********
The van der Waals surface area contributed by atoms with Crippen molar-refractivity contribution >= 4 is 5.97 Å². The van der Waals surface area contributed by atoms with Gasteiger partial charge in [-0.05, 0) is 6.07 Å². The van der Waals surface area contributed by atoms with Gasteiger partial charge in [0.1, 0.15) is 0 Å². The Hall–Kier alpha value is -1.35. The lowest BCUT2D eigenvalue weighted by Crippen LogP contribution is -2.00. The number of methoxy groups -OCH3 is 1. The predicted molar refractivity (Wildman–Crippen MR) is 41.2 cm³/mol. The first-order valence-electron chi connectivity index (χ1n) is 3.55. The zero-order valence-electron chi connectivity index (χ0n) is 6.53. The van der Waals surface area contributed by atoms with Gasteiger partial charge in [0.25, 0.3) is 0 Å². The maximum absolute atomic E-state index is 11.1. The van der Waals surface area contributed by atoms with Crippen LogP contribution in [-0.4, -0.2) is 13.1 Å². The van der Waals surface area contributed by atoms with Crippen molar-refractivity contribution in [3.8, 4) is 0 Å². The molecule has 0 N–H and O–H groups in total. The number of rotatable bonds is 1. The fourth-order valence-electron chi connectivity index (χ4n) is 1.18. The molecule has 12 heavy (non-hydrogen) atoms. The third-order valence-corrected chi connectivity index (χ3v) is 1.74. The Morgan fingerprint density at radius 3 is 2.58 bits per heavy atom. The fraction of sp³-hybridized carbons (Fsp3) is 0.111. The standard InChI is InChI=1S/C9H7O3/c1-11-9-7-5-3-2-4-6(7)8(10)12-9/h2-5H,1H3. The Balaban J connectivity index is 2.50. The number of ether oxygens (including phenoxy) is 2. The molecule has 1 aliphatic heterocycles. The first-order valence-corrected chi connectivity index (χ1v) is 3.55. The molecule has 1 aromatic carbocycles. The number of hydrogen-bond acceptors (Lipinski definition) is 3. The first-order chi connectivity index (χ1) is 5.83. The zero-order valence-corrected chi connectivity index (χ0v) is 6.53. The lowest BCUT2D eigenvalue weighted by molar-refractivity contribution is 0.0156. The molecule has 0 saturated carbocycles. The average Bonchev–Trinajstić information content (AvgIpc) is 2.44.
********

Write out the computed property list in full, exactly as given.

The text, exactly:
The van der Waals surface area contributed by atoms with Crippen molar-refractivity contribution >= 4 is 5.97 Å². The van der Waals surface area contributed by atoms with Gasteiger partial charge in [-0.05, 0) is 6.07 Å². The van der Waals surface area contributed by atoms with Gasteiger partial charge in [0.1, 0.15) is 0 Å². The Hall–Kier alpha value is -1.35. The lowest BCUT2D eigenvalue weighted by Crippen LogP contribution is -2.00. The number of methoxy groups -OCH3 is 1. The predicted molar refractivity (Wildman–Crippen MR) is 41.2 cm³/mol. The first-order valence-electron chi connectivity index (χ1n) is 3.55. The zero-order valence-electron chi connectivity index (χ0n) is 6.53. The van der Waals surface area contributed by atoms with Gasteiger partial charge in [0.25, 0.3) is 0 Å². The maximum absolute atomic E-state index is 11.1. The van der Waals surface area contributed by atoms with Crippen LogP contribution in [-0.4, -0.2) is 13.1 Å². The van der Waals surface area contributed by atoms with Crippen molar-refractivity contribution in [3.8, 4) is 0 Å². The molecule has 0 N–H and O–H groups in total. The number of rotatable bonds is 1. The fourth-order valence-electron chi connectivity index (χ4n) is 1.18. The molecule has 12 heavy (non-hydrogen) atoms. The third-order valence-corrected chi connectivity index (χ3v) is 1.74. The Morgan fingerprint density at radius 3 is 2.58 bits per heavy atom. The fraction of sp³-hybridized carbons (Fsp3) is 0.111. The standard InChI is InChI=1S/C9H7O3/c1-11-9-7-5-3-2-4-6(7)8(10)12-9/h2-5H,1H3. The Balaban J connectivity index is 2.50. The number of ether oxygens (including phenoxy) is 2. The molecule has 1 aliphatic heterocycles. The first-order valence-corrected chi connectivity index (χ1v) is 3.55. The molecule has 1 aromatic carbocycles. The number of hydrogen-bond acceptors (Lipinski definition) is 3. The first-order chi connectivity index (χ1) is 5.83. The zero-order valence-corrected chi connectivity index (χ0v) is 6.53. The lowest BCUT2D eigenvalue weighted by molar-refractivity contribution is 0.0156. The molecule has 0 saturated carbocycles. The average Bonchev–Trinajstić information content (AvgIpc) is 2.44.